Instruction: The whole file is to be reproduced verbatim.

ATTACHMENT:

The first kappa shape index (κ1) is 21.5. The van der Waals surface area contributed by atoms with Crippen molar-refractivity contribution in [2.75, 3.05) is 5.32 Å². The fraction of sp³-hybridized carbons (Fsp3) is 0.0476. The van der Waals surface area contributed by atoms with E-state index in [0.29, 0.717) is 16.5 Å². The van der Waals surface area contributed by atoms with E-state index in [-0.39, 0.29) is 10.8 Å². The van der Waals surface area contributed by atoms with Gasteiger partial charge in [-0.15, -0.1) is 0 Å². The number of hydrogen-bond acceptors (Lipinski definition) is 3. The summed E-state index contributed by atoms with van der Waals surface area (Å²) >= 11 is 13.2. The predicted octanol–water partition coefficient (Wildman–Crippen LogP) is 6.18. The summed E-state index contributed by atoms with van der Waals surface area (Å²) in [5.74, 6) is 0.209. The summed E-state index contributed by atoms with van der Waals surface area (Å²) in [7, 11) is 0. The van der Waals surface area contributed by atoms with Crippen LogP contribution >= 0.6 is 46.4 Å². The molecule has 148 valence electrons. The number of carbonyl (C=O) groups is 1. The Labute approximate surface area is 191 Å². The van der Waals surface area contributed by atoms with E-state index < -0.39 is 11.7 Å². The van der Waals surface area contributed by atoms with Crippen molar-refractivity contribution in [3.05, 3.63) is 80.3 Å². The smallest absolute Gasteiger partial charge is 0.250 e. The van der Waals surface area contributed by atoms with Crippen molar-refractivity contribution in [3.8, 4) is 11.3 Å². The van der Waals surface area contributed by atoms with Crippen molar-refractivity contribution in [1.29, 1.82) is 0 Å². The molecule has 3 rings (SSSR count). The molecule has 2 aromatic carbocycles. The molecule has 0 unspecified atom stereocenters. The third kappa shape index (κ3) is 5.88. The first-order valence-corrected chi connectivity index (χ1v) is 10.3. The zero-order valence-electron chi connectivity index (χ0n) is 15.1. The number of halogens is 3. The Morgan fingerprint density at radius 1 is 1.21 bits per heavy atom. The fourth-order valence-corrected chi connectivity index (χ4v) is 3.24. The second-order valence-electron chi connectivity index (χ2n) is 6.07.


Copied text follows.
The first kappa shape index (κ1) is 21.5. The van der Waals surface area contributed by atoms with Crippen molar-refractivity contribution in [2.75, 3.05) is 5.32 Å². The fraction of sp³-hybridized carbons (Fsp3) is 0.0476. The van der Waals surface area contributed by atoms with E-state index in [0.29, 0.717) is 16.5 Å². The van der Waals surface area contributed by atoms with E-state index in [-0.39, 0.29) is 10.8 Å². The van der Waals surface area contributed by atoms with Gasteiger partial charge in [-0.15, -0.1) is 0 Å². The number of hydrogen-bond acceptors (Lipinski definition) is 3. The summed E-state index contributed by atoms with van der Waals surface area (Å²) >= 11 is 13.2. The predicted octanol–water partition coefficient (Wildman–Crippen LogP) is 6.18. The summed E-state index contributed by atoms with van der Waals surface area (Å²) in [5.74, 6) is 0.209. The summed E-state index contributed by atoms with van der Waals surface area (Å²) in [7, 11) is 0. The van der Waals surface area contributed by atoms with Crippen LogP contribution >= 0.6 is 46.4 Å². The molecule has 148 valence electrons. The number of carbonyl (C=O) groups is 1. The Labute approximate surface area is 191 Å². The van der Waals surface area contributed by atoms with E-state index < -0.39 is 11.7 Å². The van der Waals surface area contributed by atoms with Crippen molar-refractivity contribution in [3.05, 3.63) is 80.3 Å². The smallest absolute Gasteiger partial charge is 0.250 e. The van der Waals surface area contributed by atoms with Crippen molar-refractivity contribution in [3.8, 4) is 11.3 Å². The van der Waals surface area contributed by atoms with Crippen molar-refractivity contribution in [1.29, 1.82) is 0 Å². The molecule has 3 rings (SSSR count). The molecule has 2 aromatic carbocycles. The molecule has 0 unspecified atom stereocenters. The third kappa shape index (κ3) is 5.88. The first-order valence-corrected chi connectivity index (χ1v) is 10.3. The zero-order valence-electron chi connectivity index (χ0n) is 15.1. The number of halogens is 3. The Morgan fingerprint density at radius 1 is 1.21 bits per heavy atom. The fourth-order valence-corrected chi connectivity index (χ4v) is 3.24. The second-order valence-electron chi connectivity index (χ2n) is 6.07.